How well does social variation mirror secular change in prevalence of cardiovascular risk factors in a country in transition?
Article first published online: 19 SEP 2011
Copyright © 2011 Wiley-Liss, Inc.
American Journal of Human Biology
Volume 23, Issue 6, pages 774–779, November/December 2011
How to Cite
Bjerregaard, P. and Dahl-Petersen, I. K. (2011), How well does social variation mirror secular change in prevalence of cardiovascular risk factors in a country in transition?. Am. J. Hum. Biol., 23: 774–779. doi: 10.1002/ajhb.21209
- Issue published online: 10 OCT 2011
- Article first published online: 19 SEP 2011
- Manuscript Accepted: 7 JUL 2011
- Manuscript Revised: 19 MAY 2011
- Manuscript Received: 1 FEB 2011
- Karen Elise Jensen's Foundation, NunaFonden, Danish Medical Research Council, Greenland Medical Research Council
Objectives: The social and cultural transition among the Inuit in Greenland over the last generations has in ecological studies been linked to changes in cardiovascular risk factors. To permit analyses at the individual level, we propose a categorization of participants in a cross-sectional study according to their relative position in the process of social change.
Methods: Data was included from two cross-sectional population surveys in 1993–1994 (N = 1,580) and 2005–2009 (N = 2,834). Socioeconomic factors, mental health, health behavior, obesity, blood lipids, blood pressure, and prevalence of diabetes were compared between the surveys and among groups at various degree of social change defined from current residence, job, and education. General linear models and logistic regression analysis were applied.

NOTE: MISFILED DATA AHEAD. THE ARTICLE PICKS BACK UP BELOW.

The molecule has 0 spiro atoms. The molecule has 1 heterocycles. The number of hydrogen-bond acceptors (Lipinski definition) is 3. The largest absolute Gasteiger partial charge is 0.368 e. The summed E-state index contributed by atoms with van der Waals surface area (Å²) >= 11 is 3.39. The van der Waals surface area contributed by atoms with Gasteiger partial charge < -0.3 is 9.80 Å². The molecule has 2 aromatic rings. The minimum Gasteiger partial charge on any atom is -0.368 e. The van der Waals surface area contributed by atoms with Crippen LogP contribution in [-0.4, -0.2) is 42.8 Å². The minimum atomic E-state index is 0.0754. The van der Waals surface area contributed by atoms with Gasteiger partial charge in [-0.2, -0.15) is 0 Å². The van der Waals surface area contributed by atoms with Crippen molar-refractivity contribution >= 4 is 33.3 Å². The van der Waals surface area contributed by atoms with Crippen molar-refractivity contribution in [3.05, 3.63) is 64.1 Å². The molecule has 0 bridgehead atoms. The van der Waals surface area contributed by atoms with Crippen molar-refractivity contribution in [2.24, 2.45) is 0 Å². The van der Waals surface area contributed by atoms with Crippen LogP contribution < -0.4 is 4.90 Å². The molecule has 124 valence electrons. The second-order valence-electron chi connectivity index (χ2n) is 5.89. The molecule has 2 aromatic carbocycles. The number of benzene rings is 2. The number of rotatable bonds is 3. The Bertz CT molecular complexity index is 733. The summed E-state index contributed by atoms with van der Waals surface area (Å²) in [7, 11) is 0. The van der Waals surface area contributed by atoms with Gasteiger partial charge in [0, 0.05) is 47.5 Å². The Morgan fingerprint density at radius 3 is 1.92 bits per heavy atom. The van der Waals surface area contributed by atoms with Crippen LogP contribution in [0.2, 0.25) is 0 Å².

Results: Most outcome variables showed statistically significant difference between the two studies indicating secular change, and for most the gradient in the ranked social groups was in agreement with the observed secular change. This included housing conditions, wealth, diet, smoking, alcohol, physical activity, obesity, and for women also non-HDL cholesterol and hypertension. Anxiety and depression increased over time but decreased with social group for women. Prevalence of type 2 diabetes has increased, but we found no differences among social groups. Serum triglyceride and for men non-HDL cholesterol and hypertension showed inconsistent results.
Conclusions: For a majority of the examined cardiovascular risk factors, social population groups defined from cross-sectional data adequately mirror secular change. Am. J. Hum. Biol., 2011. © 2011 Wiley-Liss, Inc.